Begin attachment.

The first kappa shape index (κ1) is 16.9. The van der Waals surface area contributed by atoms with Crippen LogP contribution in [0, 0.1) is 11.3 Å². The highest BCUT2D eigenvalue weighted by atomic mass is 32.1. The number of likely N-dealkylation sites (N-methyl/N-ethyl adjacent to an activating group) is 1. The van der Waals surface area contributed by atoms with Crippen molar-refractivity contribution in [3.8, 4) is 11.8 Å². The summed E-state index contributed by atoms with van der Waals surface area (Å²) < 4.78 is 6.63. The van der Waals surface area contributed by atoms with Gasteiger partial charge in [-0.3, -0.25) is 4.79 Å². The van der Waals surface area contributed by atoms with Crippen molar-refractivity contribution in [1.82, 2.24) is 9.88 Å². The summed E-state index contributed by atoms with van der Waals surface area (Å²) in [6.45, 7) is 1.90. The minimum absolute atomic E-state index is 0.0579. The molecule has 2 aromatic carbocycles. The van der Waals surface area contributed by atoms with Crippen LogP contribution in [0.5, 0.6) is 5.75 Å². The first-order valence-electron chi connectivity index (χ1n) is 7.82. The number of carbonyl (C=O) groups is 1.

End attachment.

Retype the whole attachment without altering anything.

The first kappa shape index (κ1) is 16.9. The van der Waals surface area contributed by atoms with Crippen LogP contribution in [0, 0.1) is 11.3 Å². The highest BCUT2D eigenvalue weighted by atomic mass is 32.1. The number of likely N-dealkylation sites (N-methyl/N-ethyl adjacent to an activating group) is 1. The van der Waals surface area contributed by atoms with Crippen molar-refractivity contribution in [3.8, 4) is 11.8 Å². The summed E-state index contributed by atoms with van der Waals surface area (Å²) < 4.78 is 6.63. The van der Waals surface area contributed by atoms with Gasteiger partial charge in [-0.3, -0.25) is 4.79 Å². The van der Waals surface area contributed by atoms with Crippen molar-refractivity contribution in [1.82, 2.24) is 9.88 Å². The summed E-state index contributed by atoms with van der Waals surface area (Å²) in [6.45, 7) is 1.90. The minimum absolute atomic E-state index is 0.0579. The molecule has 2 aromatic carbocycles. The van der Waals surface area contributed by atoms with Crippen LogP contribution in [0.5, 0.6) is 5.75 Å². The first-order valence-electron chi connectivity index (χ1n) is 7.82. The number of carbonyl (C=O) groups is 1.